Ken Hughes: The president was telling his top aides, who were also his co-conspirators in obstruction of justice, that they could commit perjury before the Senate Watergate Committee and count on a pardon from the president. He was basically abusing his pardon power, perverting his pardon power, as a get-out-of-jail-free card, a way to put himself above the law.

 

Ken Hughes: With Trump, we're not going to need secret tapes to prove that he dangled the possibility of pardons over the heads of key witnesses against him.

 

Al Letson: That's because this time it's being talked about in the open. Here's Trump's lawyer Rudy Giuliani being interviewed on CNN.

 

Audio: You said, "I think this may get cleaned up, this probe, with a few pardons."

 

Audio: These things get cleaned up. Ford did it, Reagan did it, Carter did it, Clinton did it and Bush did it in political investigations.

 

Audio: So you're saying after the probe is over, it may be cleaned up with any pardons.

 

Audio: If people are unfairly prosecuted.

 

Al Letson: In Richard Nixon's case, he never got to grant those pardons. A year after that conversation with his chief of staff, his presidency was crumbling.

 

Ken Hughes: There had been a vote by the grand jury to characterize Nixon as an unindicted co-conspirator in obstruction of justice.

 

Al Letson: Dan Kobil is a professor of law at Capital University in Ohio. Dan says, "In the final days of Nixon's presidency, White House aides are starting to think about the president's exit strategy." This is when Nixon goes from being the person who grants pardons to someone who could benefit from one. The first mention of a pardon for Nixon comes on August 1st when Secretary of State Al Haig calls a meeting with the vice president, Gerald Ford.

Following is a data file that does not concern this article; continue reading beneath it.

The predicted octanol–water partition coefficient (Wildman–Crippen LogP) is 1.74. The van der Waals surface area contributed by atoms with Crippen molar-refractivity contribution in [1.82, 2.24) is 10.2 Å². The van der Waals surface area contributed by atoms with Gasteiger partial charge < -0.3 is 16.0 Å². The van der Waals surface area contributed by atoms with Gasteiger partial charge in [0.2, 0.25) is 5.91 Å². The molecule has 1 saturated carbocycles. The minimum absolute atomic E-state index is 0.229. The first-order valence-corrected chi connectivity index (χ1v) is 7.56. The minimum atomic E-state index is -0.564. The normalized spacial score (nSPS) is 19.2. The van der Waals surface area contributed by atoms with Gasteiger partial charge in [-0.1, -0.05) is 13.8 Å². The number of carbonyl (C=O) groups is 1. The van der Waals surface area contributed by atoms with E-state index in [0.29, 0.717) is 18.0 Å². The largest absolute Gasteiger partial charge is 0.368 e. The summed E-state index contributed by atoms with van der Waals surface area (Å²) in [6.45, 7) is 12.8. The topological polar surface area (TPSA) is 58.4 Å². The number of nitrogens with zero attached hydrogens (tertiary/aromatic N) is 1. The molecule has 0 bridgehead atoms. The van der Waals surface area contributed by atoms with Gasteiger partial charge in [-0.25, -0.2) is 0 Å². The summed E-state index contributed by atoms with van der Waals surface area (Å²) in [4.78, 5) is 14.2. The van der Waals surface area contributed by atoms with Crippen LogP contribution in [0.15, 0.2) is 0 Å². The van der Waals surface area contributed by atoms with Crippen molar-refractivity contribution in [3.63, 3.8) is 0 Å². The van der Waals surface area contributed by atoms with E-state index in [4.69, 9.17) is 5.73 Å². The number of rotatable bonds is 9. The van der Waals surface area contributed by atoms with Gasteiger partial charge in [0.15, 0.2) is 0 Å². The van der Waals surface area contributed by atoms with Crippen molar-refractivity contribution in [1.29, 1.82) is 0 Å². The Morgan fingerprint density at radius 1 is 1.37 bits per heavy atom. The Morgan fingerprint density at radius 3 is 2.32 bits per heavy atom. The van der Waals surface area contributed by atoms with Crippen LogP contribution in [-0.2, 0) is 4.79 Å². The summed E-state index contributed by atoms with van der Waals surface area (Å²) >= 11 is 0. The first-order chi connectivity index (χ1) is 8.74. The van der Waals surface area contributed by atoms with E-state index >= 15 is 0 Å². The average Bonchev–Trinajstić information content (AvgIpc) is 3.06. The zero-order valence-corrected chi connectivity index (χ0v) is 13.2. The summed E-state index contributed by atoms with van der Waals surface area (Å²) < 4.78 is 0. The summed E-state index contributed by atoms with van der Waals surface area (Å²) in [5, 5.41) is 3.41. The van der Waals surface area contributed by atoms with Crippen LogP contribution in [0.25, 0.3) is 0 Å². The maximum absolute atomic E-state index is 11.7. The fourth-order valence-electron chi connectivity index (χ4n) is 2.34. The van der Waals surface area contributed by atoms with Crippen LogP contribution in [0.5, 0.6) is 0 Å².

Dan Kobil: Now you have to remember this is Ford as vice president, who has no role in pardons at all, and so he's got Haig giving him a hand-written document that says that a president can pardon prior to indictment in the federal system.

 

Al Letson: Haig spells out a few options, and he tells Ford that the president can pardon himself or be pardoned by his successor. Ford is surprised by this and for good reason. It's the first time a US president has ever tested the waters of pardoning himself. But it never comes to that. Instead, on August 8, 1974:

 

Audio: Good evening. This is the 37th time I have spoken to you from this office.

 

Al Letson: Facing possible impeachment, Richard Nixon resigns.

 

Audio: Therefore, I shall resign the presidency, effective at noon tomorrow. Vice President Ford will be sworn in as president at that hour in this office.

 

Al Letson: Ford becomes president and he's eager to put Nixon behind him.

 

Audio: My fellow Americans, our long national nightmare is over. Our-

 

Al Letson: He wants to get to work in problems his administration has inherited: unemployment, high inflation and a domestic energy crisis. But the country is still obsessed with Watergate and the public wants to know what will happen to Nixon. Almost a month into his presidency, Ford does what he never imagined doing.

 

Audio: Serious allegations and accusations hang like a sword over our former president's head.

 

Al Letson: He pardons Nixon.

 

Audio: Through the pardon power conferred upon me be the Constitution, have granted and by these present do grant a full, free and absolute pardon onto Richard Nixon for all offenses against the United States, which he-

 

Al Letson: Years later as a law professor writing about clemency, Dan saw this move as the most constitutionally significant pardon in US history and he thought, wouldn't it be cool to ask Ford why in the end he decided to do it.

 

Audio: Hello.

 

Audio: Good afternoon, President Ford. This is Dan Kobil, professor at Capital Law School.

 

Al Letson: This is the first time this 2001 interview has ever been made public.

 

Audio: Yes, nice talking to you, Dan.

 

Audio: Nice talking to you. Thank you for agreeing to-

 

Al Letson: Ford says when he first came into office, he wasn't leaning towards pardoning Nixon. Then came his first presidential press conference on August 28, 1974.

 

Audio: Please sit down. Good afternoon. At the outset, I have a very-

 

Dan Kobil: He felt that the country had a number of significant economic problems, foreign policy problems.

 

Audio: Would you use your pardon authority, if necessary?

 

Dan Kobil: And yet the only questions that the press seemed to be interested in, in his view, pertained to what will happen to Richard Nixon.